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Fiscal Analysts Estimate Revenue Loss From Springfield Casino at Nearly $70M

by | Oct 12, 2016 12:24am () Comments | Commenting has expired | Share
Posted to: Gaming, Jobs, Labor, State Budget, Tribes, East Hartford, Windsor Locks

JCJ Architecture Connecticut could lose $68.3 million in revenue once MGM Resorts International opens its casino in Springfield in 2018.

The legislature’s nonpartisan Office of Fiscal Analysis drafted the estimate for lawmakers and said that would be the impact in fiscal year 2019.

A spokesman for Connecticut’s two federally recognized tribes, which have formed a joint venture to build a third casino outside their reservations, said the fiscal note drives home their argument about the need for a new casino north of Hartford.

“We are fully aware of the negative impact MGM’s facility will have on both jobs and revenue,” Andrew Doba, a spokesman for MMCT Venture, said. “A hit like this to the state’s bottom line will lead to more cuts to essential social services, and more tough choices for our state leaders. We need to get this right, and make sure that losses of this magnitude never come to fruition.”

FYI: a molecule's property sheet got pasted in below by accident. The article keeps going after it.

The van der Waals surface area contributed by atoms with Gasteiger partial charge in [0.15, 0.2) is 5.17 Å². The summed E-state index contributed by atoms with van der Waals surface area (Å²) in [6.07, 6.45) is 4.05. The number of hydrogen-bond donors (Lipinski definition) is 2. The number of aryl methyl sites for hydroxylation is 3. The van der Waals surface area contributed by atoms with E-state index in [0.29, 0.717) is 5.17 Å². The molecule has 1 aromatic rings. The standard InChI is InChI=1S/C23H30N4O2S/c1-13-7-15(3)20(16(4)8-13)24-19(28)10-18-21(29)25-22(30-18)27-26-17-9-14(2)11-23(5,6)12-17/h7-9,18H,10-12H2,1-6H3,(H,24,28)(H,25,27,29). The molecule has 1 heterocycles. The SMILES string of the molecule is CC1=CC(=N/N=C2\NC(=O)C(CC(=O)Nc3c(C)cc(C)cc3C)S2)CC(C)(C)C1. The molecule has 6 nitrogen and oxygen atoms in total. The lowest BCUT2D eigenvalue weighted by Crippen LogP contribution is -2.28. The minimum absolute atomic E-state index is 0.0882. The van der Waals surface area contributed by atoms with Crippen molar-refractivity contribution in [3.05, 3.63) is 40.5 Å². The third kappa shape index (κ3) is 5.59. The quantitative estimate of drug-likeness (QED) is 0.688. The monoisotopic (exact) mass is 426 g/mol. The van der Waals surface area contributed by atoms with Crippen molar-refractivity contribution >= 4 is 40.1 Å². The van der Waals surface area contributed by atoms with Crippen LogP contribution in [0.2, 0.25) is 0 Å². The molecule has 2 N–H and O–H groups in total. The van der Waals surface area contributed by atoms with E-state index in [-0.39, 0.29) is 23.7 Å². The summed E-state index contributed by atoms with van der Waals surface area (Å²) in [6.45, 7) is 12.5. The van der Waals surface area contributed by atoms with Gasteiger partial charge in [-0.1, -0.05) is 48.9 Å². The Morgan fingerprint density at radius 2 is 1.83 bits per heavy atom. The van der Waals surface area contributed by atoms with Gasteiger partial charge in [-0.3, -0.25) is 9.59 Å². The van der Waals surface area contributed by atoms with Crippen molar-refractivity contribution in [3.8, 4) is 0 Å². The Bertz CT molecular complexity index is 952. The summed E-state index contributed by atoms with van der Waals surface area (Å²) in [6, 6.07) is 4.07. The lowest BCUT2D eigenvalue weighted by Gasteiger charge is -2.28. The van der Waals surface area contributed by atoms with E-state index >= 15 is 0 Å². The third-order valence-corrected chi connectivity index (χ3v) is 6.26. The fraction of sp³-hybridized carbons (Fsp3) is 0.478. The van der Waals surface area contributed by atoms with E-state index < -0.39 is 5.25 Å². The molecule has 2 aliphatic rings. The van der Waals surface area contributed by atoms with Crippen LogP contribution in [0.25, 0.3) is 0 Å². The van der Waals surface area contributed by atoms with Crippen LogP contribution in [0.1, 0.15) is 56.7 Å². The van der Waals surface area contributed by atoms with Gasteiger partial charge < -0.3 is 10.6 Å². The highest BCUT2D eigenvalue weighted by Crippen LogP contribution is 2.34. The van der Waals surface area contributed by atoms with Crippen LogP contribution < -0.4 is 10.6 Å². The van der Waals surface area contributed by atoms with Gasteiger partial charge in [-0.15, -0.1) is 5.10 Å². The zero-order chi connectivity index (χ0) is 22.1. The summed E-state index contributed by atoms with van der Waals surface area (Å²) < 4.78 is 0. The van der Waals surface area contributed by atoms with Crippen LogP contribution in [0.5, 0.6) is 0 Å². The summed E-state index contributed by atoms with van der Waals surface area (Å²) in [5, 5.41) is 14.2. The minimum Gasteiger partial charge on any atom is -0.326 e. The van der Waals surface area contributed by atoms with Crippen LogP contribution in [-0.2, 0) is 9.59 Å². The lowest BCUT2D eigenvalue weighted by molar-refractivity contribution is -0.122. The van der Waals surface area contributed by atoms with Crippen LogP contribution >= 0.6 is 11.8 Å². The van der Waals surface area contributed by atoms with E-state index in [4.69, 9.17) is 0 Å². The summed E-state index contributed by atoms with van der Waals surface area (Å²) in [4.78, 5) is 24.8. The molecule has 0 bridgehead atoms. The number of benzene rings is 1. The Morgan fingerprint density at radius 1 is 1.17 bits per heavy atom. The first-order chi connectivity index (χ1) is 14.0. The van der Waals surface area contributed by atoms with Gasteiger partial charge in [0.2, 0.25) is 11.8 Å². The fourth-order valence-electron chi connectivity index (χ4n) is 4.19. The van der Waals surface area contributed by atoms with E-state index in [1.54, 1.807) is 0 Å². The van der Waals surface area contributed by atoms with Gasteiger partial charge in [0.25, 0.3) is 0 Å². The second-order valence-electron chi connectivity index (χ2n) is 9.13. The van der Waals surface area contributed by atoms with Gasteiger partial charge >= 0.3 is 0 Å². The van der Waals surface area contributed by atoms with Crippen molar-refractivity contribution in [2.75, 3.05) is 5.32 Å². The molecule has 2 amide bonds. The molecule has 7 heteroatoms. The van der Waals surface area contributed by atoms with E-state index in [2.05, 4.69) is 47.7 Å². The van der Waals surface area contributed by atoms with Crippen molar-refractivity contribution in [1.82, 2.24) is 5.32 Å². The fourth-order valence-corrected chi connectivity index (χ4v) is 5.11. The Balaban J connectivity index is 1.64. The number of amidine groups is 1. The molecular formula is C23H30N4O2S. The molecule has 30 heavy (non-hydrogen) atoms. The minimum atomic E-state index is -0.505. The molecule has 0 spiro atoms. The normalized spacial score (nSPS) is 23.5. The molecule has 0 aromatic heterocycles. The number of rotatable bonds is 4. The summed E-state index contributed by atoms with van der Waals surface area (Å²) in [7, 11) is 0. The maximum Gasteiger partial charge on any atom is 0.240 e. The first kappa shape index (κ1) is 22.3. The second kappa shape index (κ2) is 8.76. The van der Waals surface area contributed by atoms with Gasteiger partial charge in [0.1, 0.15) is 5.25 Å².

MMCT Venture has reopened the bidding process for towns to submit their proposals for a new casino. The Connecticut General Assembly would still need to approve the proposal.

Alan Feldman, executive vice president, of MGM Resorts International, which is suing Connecticut for allowing only the tribes to create an entity to participate in opening a new casino, said “if Connecticut wants to maximize job creation and revenue for the state, it needs to open up the process so that it is fair, transparent, and competitive.”

He said a report by Oxford Economics found opening a casino in southwestern Connecticut would “generate many more jobs and far more revenue than the number contained in this OFA report.”

Tony Ravosa of Silver Lane Partners LLC, which is hoping MMCT Ventures chooses its East Hartford location as the site for the third casino, said the OFA numbers mean the state is anticipating a decrease in “slot win” for the two tribal casinos in southeastern Connecticut at $273.2 million in the first year of MGM’s Springfield operation.

“The reality is that the clock is ticking with MGM Springfield’s opening now just 23 months out,” Ravosa said. “We have long maintained that, if the tribes and state neglect to select and approve a site for the third Connecticut casino in relatively short order, the potential impact on the state budget would be sizable and debilitating. OFA has now reaffirmed this big time.”

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